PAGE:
Sunday, September 09, 2007

Frightened in Flight

We’ve just come back from Luxembourg on Ryanair, an airline that obviously believes its customers all have very short legs, and don’t need any space in front of them to do anything – such as letting down the tray to put the laptop on. And because the flights are short they don’t have anything like inflight entertainment – unless you count things like lotto tickets being sold, or having to pay large prices for a cup of coffee.

The Korean flights we came to England on had movies, as I’ve written elsewhere. There was no choice on the first leg of the trip, but on the second leg we were able to choose from a very wide range, and watch the movies on the little screen on the back of the seat in front, rather than on a screen set up high on the cabin wall.

I hadn’t considered something that’s just come to my attention: when the movie is chosen for you, and when you have children with you, they can be exposed to a surprising amount of violence that they probably wouldn’t see at home.

In an article entitled Young Fliers See the Film, Be It PG or R, by Bob Tedeschi (it appeared in the HeraldTribune), the writer considers the complaints of parents regarding films they have to sit through on some flights, and the seeming inability of those in charge of showing the movies to understand the parents’ concerns.

According to one Mr Kleiman, director of product marketing for Continental Airlines, parents need to be responsible for what their children watch while flying. Right: as if a parent is going to be able to take their child somewhere else on the plane.

Mr Kleiman also says that what’s shown on flights is consistent with what’s shown elsewhere in the media.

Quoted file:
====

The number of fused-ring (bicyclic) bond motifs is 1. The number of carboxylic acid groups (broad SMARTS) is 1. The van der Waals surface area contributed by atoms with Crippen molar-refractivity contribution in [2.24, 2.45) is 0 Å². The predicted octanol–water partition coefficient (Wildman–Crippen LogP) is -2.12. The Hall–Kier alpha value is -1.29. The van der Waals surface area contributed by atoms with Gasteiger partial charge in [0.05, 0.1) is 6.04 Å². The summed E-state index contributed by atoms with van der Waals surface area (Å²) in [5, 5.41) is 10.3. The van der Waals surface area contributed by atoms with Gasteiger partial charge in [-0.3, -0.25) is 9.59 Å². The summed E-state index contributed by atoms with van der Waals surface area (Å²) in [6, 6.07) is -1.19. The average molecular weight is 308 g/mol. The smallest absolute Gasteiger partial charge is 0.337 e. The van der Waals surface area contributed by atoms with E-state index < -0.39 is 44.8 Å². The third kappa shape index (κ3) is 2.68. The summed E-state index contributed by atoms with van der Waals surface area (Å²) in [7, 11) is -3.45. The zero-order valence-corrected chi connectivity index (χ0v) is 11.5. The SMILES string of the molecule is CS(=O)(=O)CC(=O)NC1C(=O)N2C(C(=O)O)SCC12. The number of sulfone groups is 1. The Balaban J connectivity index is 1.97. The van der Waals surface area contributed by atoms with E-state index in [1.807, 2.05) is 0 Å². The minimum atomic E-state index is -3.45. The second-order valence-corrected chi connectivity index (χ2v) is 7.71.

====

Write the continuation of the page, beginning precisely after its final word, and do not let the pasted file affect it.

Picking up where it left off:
In the last two years the percentage of R-rated movies has jumped, and more graphic and violent movies are being shown.

Yet Nina Plotner, an account manager with Inflight Productions Inc., which works on behalf of many airlines to review and acquire films, said, in regard to editing movies so that they remove the graphic material, “If we take all the good things out, there’s not going to be a lot left to play.” And she added, “If you get a complaint, you get a complaint. You can’t please everybody.”

Mr. Kleiman, ever the public relations man explained:: “People love Pepsi, and we don’t serve that, so there you go, we just ruined their flight. That’s an accurate analogy.” Yes, we understand you entirely, Mr Kleiman.

I can remember as a child being kept awake by the thought that a mummy was walking down the corridor in my home – not my mummy, I hasten to add. This was after I’d seen Abbott and Costello Meet the Mummy, which by today’s standards was no doubt innocuous.

But compare that to King Kong, where people are eaten alive by some very nasty monsters, and try and explain to a child that it’s all okay.

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